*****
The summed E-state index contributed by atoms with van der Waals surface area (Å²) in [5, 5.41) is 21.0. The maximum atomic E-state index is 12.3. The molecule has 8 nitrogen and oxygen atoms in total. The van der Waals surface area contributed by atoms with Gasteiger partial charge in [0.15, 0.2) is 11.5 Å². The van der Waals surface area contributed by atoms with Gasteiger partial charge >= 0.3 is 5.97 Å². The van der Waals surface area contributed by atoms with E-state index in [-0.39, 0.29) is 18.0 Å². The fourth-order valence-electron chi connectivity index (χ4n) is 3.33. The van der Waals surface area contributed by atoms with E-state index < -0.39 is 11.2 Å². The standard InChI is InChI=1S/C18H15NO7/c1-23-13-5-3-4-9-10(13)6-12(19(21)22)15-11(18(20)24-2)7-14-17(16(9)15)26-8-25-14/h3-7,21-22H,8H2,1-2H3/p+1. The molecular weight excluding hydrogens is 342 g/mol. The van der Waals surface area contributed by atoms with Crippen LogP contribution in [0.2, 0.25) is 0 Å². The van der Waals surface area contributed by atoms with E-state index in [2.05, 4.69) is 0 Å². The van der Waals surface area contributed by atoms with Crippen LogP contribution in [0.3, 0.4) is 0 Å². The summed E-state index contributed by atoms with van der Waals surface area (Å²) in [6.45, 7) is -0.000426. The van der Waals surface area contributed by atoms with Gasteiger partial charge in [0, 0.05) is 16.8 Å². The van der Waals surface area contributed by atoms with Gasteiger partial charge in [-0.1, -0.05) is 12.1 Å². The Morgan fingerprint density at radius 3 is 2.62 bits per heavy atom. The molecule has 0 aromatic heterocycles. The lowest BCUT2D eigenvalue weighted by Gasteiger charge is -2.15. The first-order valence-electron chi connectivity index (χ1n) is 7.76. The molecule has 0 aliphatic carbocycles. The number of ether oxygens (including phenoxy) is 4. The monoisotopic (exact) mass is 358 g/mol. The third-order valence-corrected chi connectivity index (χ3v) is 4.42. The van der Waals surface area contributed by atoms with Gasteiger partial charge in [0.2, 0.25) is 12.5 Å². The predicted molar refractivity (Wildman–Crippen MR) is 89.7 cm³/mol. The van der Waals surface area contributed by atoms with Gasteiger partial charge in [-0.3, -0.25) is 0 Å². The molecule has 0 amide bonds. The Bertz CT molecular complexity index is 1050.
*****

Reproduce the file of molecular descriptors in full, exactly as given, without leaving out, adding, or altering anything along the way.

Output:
The summed E-state index contributed by atoms with van der Waals surface area (Å²) in [5, 5.41) is 21.0. The maximum atomic E-state index is 12.3. The molecule has 8 nitrogen and oxygen atoms in total. The van der Waals surface area contributed by atoms with Gasteiger partial charge in [0.15, 0.2) is 11.5 Å². The van der Waals surface area contributed by atoms with Gasteiger partial charge >= 0.3 is 5.97 Å². The van der Waals surface area contributed by atoms with E-state index in [-0.39, 0.29) is 18.0 Å². The fourth-order valence-electron chi connectivity index (χ4n) is 3.33. The van der Waals surface area contributed by atoms with E-state index < -0.39 is 11.2 Å². The standard InChI is InChI=1S/C18H15NO7/c1-23-13-5-3-4-9-10(13)6-12(19(21)22)15-11(18(20)24-2)7-14-17(16(9)15)26-8-25-14/h3-7,21-22H,8H2,1-2H3/p+1. The molecular weight excluding hydrogens is 342 g/mol. The van der Waals surface area contributed by atoms with Crippen LogP contribution in [0.2, 0.25) is 0 Å². The van der Waals surface area contributed by atoms with E-state index in [2.05, 4.69) is 0 Å². The van der Waals surface area contributed by atoms with Crippen LogP contribution in [0.3, 0.4) is 0 Å². The summed E-state index contributed by atoms with van der Waals surface area (Å²) in [6.45, 7) is -0.000426. The van der Waals surface area contributed by atoms with Gasteiger partial charge in [0, 0.05) is 16.8 Å². The van der Waals surface area contributed by atoms with Gasteiger partial charge in [-0.1, -0.05) is 12.1 Å². The Morgan fingerprint density at radius 3 is 2.62 bits per heavy atom. The molecule has 0 aromatic heterocycles. The lowest BCUT2D eigenvalue weighted by Gasteiger charge is -2.15. The first-order valence-electron chi connectivity index (χ1n) is 7.76. The molecule has 0 aliphatic carbocycles. The number of ether oxygens (including phenoxy) is 4. The monoisotopic (exact) mass is 358 g/mol. The third-order valence-corrected chi connectivity index (χ3v) is 4.42. The van der Waals surface area contributed by atoms with Gasteiger partial charge in [0.2, 0.25) is 12.5 Å². The predicted molar refractivity (Wildman–Crippen MR) is 89.7 cm³/mol. The van der Waals surface area contributed by atoms with Gasteiger partial charge in [-0.3, -0.25) is 0 Å². The molecule has 0 amide bonds. The Bertz CT molecular complexity index is 1050.